R. D. Laing, the leading light of the 1960s anti-psychiatry movement, believed that mental illnesses were natural responses to the unnatural stresses and strains of modern life. Something similar can be said about Surrealist art, which, at times, seems like an artistic reaction to a world that throws images and ideas at us faster than we can handle. But Surrealism is not just a wild retort to modernity. Its styles and organization as a movement also owe a debt to traditional culture and society, as the exhibition “Ichiro Fukuzawa and his Disciples” shows.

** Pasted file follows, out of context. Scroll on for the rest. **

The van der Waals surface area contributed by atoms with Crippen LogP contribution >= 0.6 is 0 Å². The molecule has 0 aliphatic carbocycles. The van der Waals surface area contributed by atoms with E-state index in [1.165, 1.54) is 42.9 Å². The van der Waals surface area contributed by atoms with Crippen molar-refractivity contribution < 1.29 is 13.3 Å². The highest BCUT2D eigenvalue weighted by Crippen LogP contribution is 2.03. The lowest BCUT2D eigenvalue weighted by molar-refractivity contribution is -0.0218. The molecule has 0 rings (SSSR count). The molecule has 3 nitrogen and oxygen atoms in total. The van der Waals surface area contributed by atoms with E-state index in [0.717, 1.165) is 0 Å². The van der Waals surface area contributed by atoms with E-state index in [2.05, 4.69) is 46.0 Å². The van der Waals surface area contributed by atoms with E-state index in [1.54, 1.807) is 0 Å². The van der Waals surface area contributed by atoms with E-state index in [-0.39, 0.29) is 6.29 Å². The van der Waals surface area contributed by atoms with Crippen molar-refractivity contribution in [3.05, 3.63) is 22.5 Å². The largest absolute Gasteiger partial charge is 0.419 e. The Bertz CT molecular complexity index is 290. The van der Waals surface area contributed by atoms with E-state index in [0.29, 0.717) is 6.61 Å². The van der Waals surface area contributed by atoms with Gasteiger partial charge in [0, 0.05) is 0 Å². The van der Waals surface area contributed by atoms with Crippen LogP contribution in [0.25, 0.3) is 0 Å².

Held at the Itabashi Art Museum, Tokyo, the show presents over 60 paintings and other works by a group of artists active before and after World War II. Although Fukuzawa’s name leads the way, only about 10 of the canvases are his. The vast majority of the works are by his so-called “disciples.”
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